Military Ethics: Avoiding Moral Atavism in the Complex Operational Environment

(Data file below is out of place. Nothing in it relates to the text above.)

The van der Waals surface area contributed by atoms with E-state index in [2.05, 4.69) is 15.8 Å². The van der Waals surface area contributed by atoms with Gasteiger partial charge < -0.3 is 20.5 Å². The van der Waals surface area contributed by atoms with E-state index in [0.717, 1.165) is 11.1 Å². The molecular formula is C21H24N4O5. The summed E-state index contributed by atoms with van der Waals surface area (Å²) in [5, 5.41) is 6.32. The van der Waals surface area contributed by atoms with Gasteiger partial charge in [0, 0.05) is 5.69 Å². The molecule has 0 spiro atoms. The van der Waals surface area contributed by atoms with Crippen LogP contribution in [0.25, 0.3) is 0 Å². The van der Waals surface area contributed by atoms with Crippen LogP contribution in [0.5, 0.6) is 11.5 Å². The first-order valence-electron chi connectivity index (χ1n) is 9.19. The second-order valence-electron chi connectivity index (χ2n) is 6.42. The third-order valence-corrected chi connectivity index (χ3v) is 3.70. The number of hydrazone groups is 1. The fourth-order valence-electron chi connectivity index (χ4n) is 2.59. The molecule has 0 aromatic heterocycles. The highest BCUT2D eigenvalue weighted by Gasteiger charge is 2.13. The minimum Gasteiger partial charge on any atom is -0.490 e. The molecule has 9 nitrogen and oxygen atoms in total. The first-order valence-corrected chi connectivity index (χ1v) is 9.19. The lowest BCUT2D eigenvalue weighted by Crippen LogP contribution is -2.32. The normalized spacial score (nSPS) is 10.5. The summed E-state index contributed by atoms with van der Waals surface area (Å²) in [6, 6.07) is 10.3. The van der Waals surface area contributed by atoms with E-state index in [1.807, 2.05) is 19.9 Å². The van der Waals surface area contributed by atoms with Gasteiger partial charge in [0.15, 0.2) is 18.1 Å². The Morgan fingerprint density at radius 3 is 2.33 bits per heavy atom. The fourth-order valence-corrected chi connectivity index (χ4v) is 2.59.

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Military ethic is fundamental to the military profession and leaders are entrusted with maintaining the essential characteristics of the profession of arms. This study attempts to emphasize and highlight the extreme importance military ethics have in any decisions involving the use of lethal power, especially in the most difficult conditions imposed by the asymmetric operational environment. Drawing partially from personal experience, as a former sergeant and as a cadet in a reputable Army commissioning program, I will endeavor to determine whether ethical training, provided in commissioning programs, is adequate and sufficient to prepare young officers for the uncompromising ethical requirements of the military profession. The paper frames military ethics, regarding jus ad bellum and jus in bello, as representing the core of moral values of our society. However, as our society is not homogenous but divided on political, moral and religious lines, the moral values constituent to this core are heterogeneous. The lack of more elaborate ethical training becomes critical when decisions have monumental implications with ramifications far beyond the limited operational space. As media, science and technology have increased exponentially the pressure applied on military decision makers, ethical choices become more complex and their mounting impact is felt on a global scale. The case studies analyzed, constitute a convincing argument for the need of improvement in ethical training. What this paper is advocating, is that in order to prevent systemic moral atavism, as a result of applying deficient ethical training mechanisms, in the context of increased moral complexity of the operational environment, an approach to moral education in the vein of Lawrence Kohlberg’s proposition is most suited. With increased ethical responsibility placed increasingly, doctrinally at lower levels on junior officers, acting as a moral compass for their men, Kohlberg’s theory appears, prima facie, to represent the most suited theory that could form the backbone of a military ethics education course, for future junior leaders. Furthermore, considering the tensions existent in just war theory, detailed to some extent in this paper, it appears that a Rawlsian individual reflective equilibrium, representing the individual goal for successful ethical training, demands principles of ethical theory that are consistent with virtue ethics, Kantian or neo-Kantian ethics, or a combination of these.